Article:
Russia's Prestige

Russia's Prestige

by Kashif Parvaiz



Product Details

ISBN-13: 9781432766115
Publisher: Outskirts Press, Inc.
Publication date: 11/30/2010
Pages: 414
Product dimensions: 5.50(w) x 8.50(h) x 0.85(d)

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Russia's Prestige: Historical Architecture 3 out of 5 based on 0 ratings. 3 reviews.
Anonymous More than 1 year ago
C_A_Lajos More than 1 year ago
In this generously- illustrated publication (more than 200 black-and-white reproductions), which is intended to serve as the "starting place" for the "study of Russian architecture" (Foreword, ii), Parvaiz (advanced degrees in Architecture and Structural Engineering), who owns a construction firm located in Brooklyn, NY (Riyaan Developers), takes readers on a historical tour of Russian architecture from medieval times (988 C.E.) to the present. In eight chapters, organized chronologically, the author describes structures built during various time periods and shows how they reflected the nation's state of affairs. He presents a wide variety of buildings, including Russian Orthodox churches, gates, kremlins, monasteries, convents, palaces, squares, monuments, prisons, dormitories, hotels, government edifices, and apartment buildings. At each chapter's end, Parvaiz provides brief biographies of prominent architects of the era and a glossary of seemingly unfamiliar terms used in the chapter. After chapter eight, the author sets forth three additional sections showcasing the synagogues and the religious buildings of Buddhist and Islamic denominations in Russia as well as the stylistic periods of Russian architecture. While Parvaiz's text may be characterized as easy-to-read, "rich, compelling" (Publisher's press release), and "evocative" (Foreword, ii), it may need to be better presented. Firstly, the last three sections of this book may be incorporated into the first eight chapters. Secondly, the architects' biographies and glossaries may be consolidated as appendices. Architects' names and glossary terms may be boldfaced in the text when they first appear, thereby alerting readers to their entries. Thirdly, this publication's reproductions should be enlarged and presented in color, whenever possible. Fourthly, this book's illustrations ideally should reference their sources in their captions or a list of illustrations with photographic credits should be included. Fifthly, a back-of-the book index and a selected bibliography that separates textual sources from photographic ones are crucial. Sixthly, footnotes or endnotes may be necessary, due to the relatively "enigmatic" (Foreword, i), unpublished (Author's courtesy interview sheets) aspects of Russian architecture and its history. A detailed chronology would be welcome. Seventhly, chapters may need to be distinguished better in terms of their layouts and by means of numbered, clearly-delineated chapter headings. Finally, all grammatical, spelling, and/or typographical mistakes should be corrected. This book will be of interest to students, travelers, art lovers, general readers, history aficionados, and others. In light of the aforementioned, some libraries may want to carefully consider this publication--C. A. Lajos, The Librarian's Review of Books
Grady1GH More than 1 year ago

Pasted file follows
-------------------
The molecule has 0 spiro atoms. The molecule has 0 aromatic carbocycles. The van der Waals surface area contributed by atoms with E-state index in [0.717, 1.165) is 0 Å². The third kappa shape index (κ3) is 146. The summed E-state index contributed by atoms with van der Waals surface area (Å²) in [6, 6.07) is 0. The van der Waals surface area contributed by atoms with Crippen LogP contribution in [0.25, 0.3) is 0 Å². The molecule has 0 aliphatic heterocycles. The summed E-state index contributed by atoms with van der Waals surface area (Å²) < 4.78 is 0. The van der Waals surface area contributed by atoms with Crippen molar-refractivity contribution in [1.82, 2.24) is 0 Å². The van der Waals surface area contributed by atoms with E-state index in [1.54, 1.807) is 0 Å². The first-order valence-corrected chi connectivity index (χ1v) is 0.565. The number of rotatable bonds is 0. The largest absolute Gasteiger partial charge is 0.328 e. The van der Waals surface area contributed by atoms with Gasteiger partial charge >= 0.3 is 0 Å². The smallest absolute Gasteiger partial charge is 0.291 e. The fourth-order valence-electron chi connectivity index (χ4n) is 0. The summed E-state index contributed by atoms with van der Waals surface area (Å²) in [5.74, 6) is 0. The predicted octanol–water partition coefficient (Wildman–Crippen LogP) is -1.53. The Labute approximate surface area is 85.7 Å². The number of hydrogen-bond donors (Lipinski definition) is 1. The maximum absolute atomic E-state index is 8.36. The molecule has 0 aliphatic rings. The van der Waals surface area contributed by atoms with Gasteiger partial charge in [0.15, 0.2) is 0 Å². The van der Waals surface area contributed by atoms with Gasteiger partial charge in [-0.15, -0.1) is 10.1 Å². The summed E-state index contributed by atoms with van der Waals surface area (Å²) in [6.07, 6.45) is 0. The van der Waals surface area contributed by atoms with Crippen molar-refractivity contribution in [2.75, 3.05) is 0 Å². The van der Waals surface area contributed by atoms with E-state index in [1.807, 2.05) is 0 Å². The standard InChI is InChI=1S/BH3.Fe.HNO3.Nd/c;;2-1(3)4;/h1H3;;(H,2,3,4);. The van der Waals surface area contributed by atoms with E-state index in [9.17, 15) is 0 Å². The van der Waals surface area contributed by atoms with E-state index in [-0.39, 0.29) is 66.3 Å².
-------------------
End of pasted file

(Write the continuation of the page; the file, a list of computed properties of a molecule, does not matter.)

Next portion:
Kashif Parvaiz writes like a man possessed - and that is a compliment! He has obviously spent many hours of research to produce this excellent book that studies Russian history by examining the development of the architecture of that mysterious country. Parvaiz takes the reader as a fellow traveler on a journey that begins in the year 988 and ends with present day Russia. Much of the history of Russia has been altered by historians confused by the radical changes in the political and military and royal family that have colored the history of this fascinating country. Parvaiz has discovered a credible way to correct errors in history as well as to create a timeline of the changes in that country by focusing on the architecture throughout time. He not only gives us documented facts about history, but he also complements this information with many photographs (or drawings where the actual edifice has been destroyed) of the cathedrals and palaces and churches that remain some of the most beautiful edifices created by man. Parvaiz presents his material chronologically beginning with a study of the 988 Cathedral of the Dormition from the Kievan Rus' period and informs us of the variations of that first Christian cathedral which was demolished in the year 1240 and then moves us to a study of the Saint Sophia Cathedral of Kiev and the Golden Gates of Kiev in order to give us more architectural detail form that period that helps explain the course of history of the time. At the end of this chapter he offers conclusions about the climate of the times, then gives us biographies of the architects of these edifices and follows that with a glossary of terms used in the chapter. It is this manner of presentation that makes the book serve two purposes: it provides a comfortable, almost novel-like reading about Russian history while at the same time presenting a well- researched document for student of architecture, art and sociology and history. It is a pleasure to read a history of the Romanovs based on studying the buildings created for them, and it is fascinating to walk through the pages of the book that discuss the period of Lenin and Stalin's USSR - the Bolshevik Era, The New Economic Era, First and Second Five Year Plans (1928-1937), the Great Patriotic War, and The Cold War (1946-1984 - and the changes made in architecture that is meant to be the 'people's architecture', and then follow that with the current works following Perestroika and Glasnost. In addition to the history as architecture aspect of this book, Parvaiz writes well about the various religions of Russia and how the meetinghouses of these Jewish Synagogues, Buddhist Temples, and Muslim Mosques fared in response to the history. Throughout the book are many photographs and drawings of the discussed architecture and the art of Russia as well as photographs of the various rulers of that country. And at the end of this book is a bibliography for those stimulated to explore about this topic. The only way this book could be improved would be to have a major publishing house print it using the more refined skills of editing and reproductions of the visuals. But as far as a book of great importance to us all Kashif Parvaiz has invited us on a journey through Russia that has not been available until now. Highly Recommended. Grady Harp